Wisconsin medical professionals will be able to convey condolences and apologies to patients and their families when things go wrong, without having to worry about those statements being used in malpractice actions, under terms of a bill now ready for Governor Scott Walker’s signature.

The bill’s author, Senator Lea Vukmir (R-Wauwatosa) is also a registered nurse. She said the bill addresses a “wall of silence” between healthcare professionals and patients. “Right now, if you talk to most medical students, they’ll tell you they’re told to zip up their lip when something bad happens,” Vukmir said. “That healthcare provider, that doctor, that nurse, they’re feeling it, too. Do you think they don’t feel that failure?”

The bill prohibits statements of condolences or apology from doctors or other healthcare providers from being admissible in lawsuits. Senators Fred Risser (D-Madison) and Glenn Grothman (R-West Bend), both attorneys, were among those opposed to the bill.

“Any statement, gesture or conduct by a healthcare professional that satisfies the requirements is not admissible into evidence,” noted Risser. “It’s really hard to justify, and it’s not like we have a big problem in med mal cases here,” said Grothman. “You’re going to the point where you’re almost saying it should be almost impossible to ever win a med mal case.”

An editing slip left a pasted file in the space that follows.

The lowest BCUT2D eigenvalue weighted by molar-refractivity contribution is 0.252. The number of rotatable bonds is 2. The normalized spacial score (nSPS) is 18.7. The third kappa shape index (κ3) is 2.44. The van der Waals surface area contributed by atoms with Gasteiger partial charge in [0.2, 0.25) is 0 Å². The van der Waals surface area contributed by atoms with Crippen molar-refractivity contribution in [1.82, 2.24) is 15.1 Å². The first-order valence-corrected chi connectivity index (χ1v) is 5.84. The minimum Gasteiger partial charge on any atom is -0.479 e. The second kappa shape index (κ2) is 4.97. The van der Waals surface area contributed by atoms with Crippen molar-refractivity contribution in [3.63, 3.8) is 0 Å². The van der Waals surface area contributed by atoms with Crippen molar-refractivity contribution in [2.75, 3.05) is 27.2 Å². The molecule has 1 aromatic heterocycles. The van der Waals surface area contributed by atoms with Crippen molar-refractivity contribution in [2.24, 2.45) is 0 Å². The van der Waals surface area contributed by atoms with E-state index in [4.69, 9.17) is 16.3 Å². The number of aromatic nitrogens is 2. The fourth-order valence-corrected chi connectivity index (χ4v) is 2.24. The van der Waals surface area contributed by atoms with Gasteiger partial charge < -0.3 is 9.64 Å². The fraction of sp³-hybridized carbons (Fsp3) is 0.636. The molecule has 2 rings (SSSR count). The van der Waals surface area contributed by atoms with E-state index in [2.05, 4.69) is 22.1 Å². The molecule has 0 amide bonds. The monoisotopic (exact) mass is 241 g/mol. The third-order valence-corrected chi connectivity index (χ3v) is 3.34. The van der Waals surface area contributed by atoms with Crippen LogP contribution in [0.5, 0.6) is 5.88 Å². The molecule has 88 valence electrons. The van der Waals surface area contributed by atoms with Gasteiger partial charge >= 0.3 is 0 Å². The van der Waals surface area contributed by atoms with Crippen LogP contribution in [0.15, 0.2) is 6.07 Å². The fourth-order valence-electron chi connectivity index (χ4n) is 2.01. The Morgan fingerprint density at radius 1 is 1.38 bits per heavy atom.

This sort of so-called “I’m sorry” legislation has been proposed the last several sessions. A version even passed the legislature in 2005, but vetoed by then-Governor Jim Doyle.

The bill, which previously passed the Assembly, was approved by the Senate on a 19-14 vote on the last regular day of the legislative session.

In other action on Tuesday, the Senate approved a bill which requires Wisconsin police departments to bring in outside agencies to investigate the deaths of persons in custody, The measure was drafted in response to the deaths of several men in recent years, including the 2012 shooting death of Paul Heenan by an officer in Madison, and the 2011 death of Derek Williams in a Milwaukee squad car. No officers were charged in either man’s death.


Share the News